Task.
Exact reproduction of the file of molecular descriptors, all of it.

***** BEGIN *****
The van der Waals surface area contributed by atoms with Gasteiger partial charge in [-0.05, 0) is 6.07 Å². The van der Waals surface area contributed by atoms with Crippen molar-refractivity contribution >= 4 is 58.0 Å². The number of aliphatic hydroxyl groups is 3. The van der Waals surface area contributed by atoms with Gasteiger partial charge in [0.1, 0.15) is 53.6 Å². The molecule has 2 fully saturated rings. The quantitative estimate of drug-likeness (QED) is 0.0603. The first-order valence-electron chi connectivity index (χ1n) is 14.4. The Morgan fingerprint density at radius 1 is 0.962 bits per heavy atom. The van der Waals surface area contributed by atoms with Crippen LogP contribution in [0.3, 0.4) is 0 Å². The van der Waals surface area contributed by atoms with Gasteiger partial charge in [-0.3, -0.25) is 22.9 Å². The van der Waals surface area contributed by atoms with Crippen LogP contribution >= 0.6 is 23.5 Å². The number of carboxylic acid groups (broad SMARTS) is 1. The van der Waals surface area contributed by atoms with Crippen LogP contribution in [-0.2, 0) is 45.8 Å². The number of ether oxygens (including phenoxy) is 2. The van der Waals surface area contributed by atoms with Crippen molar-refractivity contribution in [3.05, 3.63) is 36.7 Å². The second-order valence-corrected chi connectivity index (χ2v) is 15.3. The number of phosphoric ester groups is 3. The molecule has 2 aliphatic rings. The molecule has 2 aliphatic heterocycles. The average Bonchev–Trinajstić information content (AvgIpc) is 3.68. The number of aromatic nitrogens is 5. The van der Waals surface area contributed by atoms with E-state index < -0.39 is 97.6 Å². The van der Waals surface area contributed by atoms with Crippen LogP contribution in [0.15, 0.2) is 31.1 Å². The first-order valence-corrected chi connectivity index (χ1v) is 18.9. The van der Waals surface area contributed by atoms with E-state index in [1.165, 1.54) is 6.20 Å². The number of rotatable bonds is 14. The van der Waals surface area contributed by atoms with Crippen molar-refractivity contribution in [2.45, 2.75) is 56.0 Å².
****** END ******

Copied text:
The van der Waals surface area contributed by atoms with Gasteiger partial charge in [-0.05, 0) is 6.07 Å². The van der Waals surface area contributed by atoms with Crippen molar-refractivity contribution >= 4 is 58.0 Å². The number of aliphatic hydroxyl groups is 3. The van der Waals surface area contributed by atoms with Gasteiger partial charge in [0.1, 0.15) is 53.6 Å². The molecule has 2 fully saturated rings. The quantitative estimate of drug-likeness (QED) is 0.0603. The first-order valence-electron chi connectivity index (χ1n) is 14.4. The Morgan fingerprint density at radius 1 is 0.962 bits per heavy atom. The van der Waals surface area contributed by atoms with Crippen LogP contribution in [0.3, 0.4) is 0 Å². The van der Waals surface area contributed by atoms with Gasteiger partial charge in [-0.3, -0.25) is 22.9 Å². The van der Waals surface area contributed by atoms with Crippen LogP contribution >= 0.6 is 23.5 Å². The number of carboxylic acid groups (broad SMARTS) is 1. The van der Waals surface area contributed by atoms with Crippen LogP contribution in [-0.2, 0) is 45.8 Å². The number of ether oxygens (including phenoxy) is 2. The van der Waals surface area contributed by atoms with Crippen molar-refractivity contribution in [3.05, 3.63) is 36.7 Å². The second-order valence-corrected chi connectivity index (χ2v) is 15.3. The number of phosphoric ester groups is 3. The molecule has 2 aliphatic rings. The molecule has 2 aliphatic heterocycles. The average Bonchev–Trinajstić information content (AvgIpc) is 3.68. The number of aromatic nitrogens is 5. The van der Waals surface area contributed by atoms with E-state index < -0.39 is 97.6 Å². The van der Waals surface area contributed by atoms with Crippen LogP contribution in [0.15, 0.2) is 31.1 Å². The first-order valence-corrected chi connectivity index (χ1v) is 18.9. The van der Waals surface area contributed by atoms with E-state index in [1.165, 1.54) is 6.20 Å². The number of rotatable bonds is 14. The van der Waals surface area contributed by atoms with Crippen molar-refractivity contribution in [2.45, 2.75) is 56.0 Å².